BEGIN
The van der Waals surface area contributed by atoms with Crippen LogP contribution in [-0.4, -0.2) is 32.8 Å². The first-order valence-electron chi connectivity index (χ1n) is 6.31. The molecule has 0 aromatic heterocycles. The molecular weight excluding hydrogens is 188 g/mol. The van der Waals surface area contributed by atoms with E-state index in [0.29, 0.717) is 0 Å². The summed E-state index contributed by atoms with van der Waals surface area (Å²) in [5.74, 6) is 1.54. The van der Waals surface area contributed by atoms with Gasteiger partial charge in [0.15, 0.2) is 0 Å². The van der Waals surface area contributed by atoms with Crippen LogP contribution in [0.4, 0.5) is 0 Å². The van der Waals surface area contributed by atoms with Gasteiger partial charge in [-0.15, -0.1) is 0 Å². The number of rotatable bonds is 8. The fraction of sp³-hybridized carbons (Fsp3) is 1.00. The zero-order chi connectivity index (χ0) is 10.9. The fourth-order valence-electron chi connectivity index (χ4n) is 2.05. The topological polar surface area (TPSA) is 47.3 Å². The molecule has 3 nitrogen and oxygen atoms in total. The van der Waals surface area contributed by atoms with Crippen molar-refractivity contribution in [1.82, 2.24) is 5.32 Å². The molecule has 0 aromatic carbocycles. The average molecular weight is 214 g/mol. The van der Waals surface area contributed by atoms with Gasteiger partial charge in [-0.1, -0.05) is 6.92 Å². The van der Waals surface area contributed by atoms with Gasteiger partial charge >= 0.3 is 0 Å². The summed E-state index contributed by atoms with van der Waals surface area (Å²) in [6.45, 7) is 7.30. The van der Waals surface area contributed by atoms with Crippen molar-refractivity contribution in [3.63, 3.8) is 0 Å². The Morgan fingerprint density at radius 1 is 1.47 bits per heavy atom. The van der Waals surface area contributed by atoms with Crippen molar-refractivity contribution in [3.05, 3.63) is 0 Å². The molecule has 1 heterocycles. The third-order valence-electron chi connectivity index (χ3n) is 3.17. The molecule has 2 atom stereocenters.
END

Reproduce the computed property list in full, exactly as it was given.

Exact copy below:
The van der Waals surface area contributed by atoms with Crippen LogP contribution in [-0.4, -0.2) is 32.8 Å². The first-order valence-electron chi connectivity index (χ1n) is 6.31. The molecule has 0 aromatic heterocycles. The molecular weight excluding hydrogens is 188 g/mol. The van der Waals surface area contributed by atoms with E-state index in [0.29, 0.717) is 0 Å². The summed E-state index contributed by atoms with van der Waals surface area (Å²) in [5.74, 6) is 1.54. The van der Waals surface area contributed by atoms with Gasteiger partial charge in [0.15, 0.2) is 0 Å². The van der Waals surface area contributed by atoms with Crippen LogP contribution in [0.4, 0.5) is 0 Å². The van der Waals surface area contributed by atoms with Gasteiger partial charge in [-0.15, -0.1) is 0 Å². The number of rotatable bonds is 8. The fraction of sp³-hybridized carbons (Fsp3) is 1.00. The zero-order chi connectivity index (χ0) is 10.9. The fourth-order valence-electron chi connectivity index (χ4n) is 2.05. The topological polar surface area (TPSA) is 47.3 Å². The molecule has 3 nitrogen and oxygen atoms in total. The van der Waals surface area contributed by atoms with Crippen molar-refractivity contribution in [1.82, 2.24) is 5.32 Å². The molecule has 0 aromatic carbocycles. The average molecular weight is 214 g/mol. The van der Waals surface area contributed by atoms with Gasteiger partial charge in [-0.1, -0.05) is 6.92 Å². The van der Waals surface area contributed by atoms with Gasteiger partial charge >= 0.3 is 0 Å². The summed E-state index contributed by atoms with van der Waals surface area (Å²) in [6.45, 7) is 7.30. The van der Waals surface area contributed by atoms with Crippen molar-refractivity contribution in [3.63, 3.8) is 0 Å². The Morgan fingerprint density at radius 1 is 1.47 bits per heavy atom. The van der Waals surface area contributed by atoms with Crippen molar-refractivity contribution in [3.05, 3.63) is 0 Å². The molecule has 1 heterocycles. The third-order valence-electron chi connectivity index (χ3n) is 3.17. The molecule has 2 atom stereocenters.